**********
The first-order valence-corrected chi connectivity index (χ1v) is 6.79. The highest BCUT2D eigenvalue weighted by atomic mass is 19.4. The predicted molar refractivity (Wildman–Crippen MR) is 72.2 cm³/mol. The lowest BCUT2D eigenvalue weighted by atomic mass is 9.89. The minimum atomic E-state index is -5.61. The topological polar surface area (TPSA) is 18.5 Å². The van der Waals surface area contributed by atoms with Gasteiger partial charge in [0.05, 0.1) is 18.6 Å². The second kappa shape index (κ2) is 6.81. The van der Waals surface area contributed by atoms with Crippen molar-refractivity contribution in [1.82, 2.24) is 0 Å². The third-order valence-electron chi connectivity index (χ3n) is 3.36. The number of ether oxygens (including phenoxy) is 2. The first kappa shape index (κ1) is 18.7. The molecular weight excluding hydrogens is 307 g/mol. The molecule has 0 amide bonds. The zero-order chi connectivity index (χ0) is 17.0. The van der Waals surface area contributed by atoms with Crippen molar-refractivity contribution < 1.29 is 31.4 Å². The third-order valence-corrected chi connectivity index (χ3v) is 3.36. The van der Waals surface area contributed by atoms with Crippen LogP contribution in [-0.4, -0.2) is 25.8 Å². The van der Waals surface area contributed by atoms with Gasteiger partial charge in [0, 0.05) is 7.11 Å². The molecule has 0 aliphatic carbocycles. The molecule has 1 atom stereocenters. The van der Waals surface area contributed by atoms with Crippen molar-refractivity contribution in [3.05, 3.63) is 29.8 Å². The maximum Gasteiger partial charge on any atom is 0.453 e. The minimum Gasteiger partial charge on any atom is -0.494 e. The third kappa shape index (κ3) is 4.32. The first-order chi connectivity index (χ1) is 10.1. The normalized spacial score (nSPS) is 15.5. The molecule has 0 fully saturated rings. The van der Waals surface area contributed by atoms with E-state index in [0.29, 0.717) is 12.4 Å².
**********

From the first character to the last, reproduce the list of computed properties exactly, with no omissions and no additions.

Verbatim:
The first-order valence-corrected chi connectivity index (χ1v) is 6.79. The highest BCUT2D eigenvalue weighted by atomic mass is 19.4. The predicted molar refractivity (Wildman–Crippen MR) is 72.2 cm³/mol. The lowest BCUT2D eigenvalue weighted by atomic mass is 9.89. The minimum atomic E-state index is -5.61. The topological polar surface area (TPSA) is 18.5 Å². The van der Waals surface area contributed by atoms with Gasteiger partial charge in [0.05, 0.1) is 18.6 Å². The second kappa shape index (κ2) is 6.81. The van der Waals surface area contributed by atoms with Crippen molar-refractivity contribution in [1.82, 2.24) is 0 Å². The third-order valence-electron chi connectivity index (χ3n) is 3.36. The number of ether oxygens (including phenoxy) is 2. The first kappa shape index (κ1) is 18.7. The molecular weight excluding hydrogens is 307 g/mol. The molecule has 0 amide bonds. The zero-order chi connectivity index (χ0) is 17.0. The van der Waals surface area contributed by atoms with Crippen molar-refractivity contribution < 1.29 is 31.4 Å². The third-order valence-corrected chi connectivity index (χ3v) is 3.36. The van der Waals surface area contributed by atoms with Crippen LogP contribution in [-0.4, -0.2) is 25.8 Å². The van der Waals surface area contributed by atoms with Gasteiger partial charge in [0, 0.05) is 7.11 Å². The molecule has 0 aliphatic carbocycles. The molecule has 1 atom stereocenters. The van der Waals surface area contributed by atoms with Crippen molar-refractivity contribution in [3.05, 3.63) is 29.8 Å². The maximum Gasteiger partial charge on any atom is 0.453 e. The minimum Gasteiger partial charge on any atom is -0.494 e. The third kappa shape index (κ3) is 4.32. The first-order chi connectivity index (χ1) is 10.1. The normalized spacial score (nSPS) is 15.5. The molecule has 0 fully saturated rings. The van der Waals surface area contributed by atoms with E-state index in [0.29, 0.717) is 12.4 Å².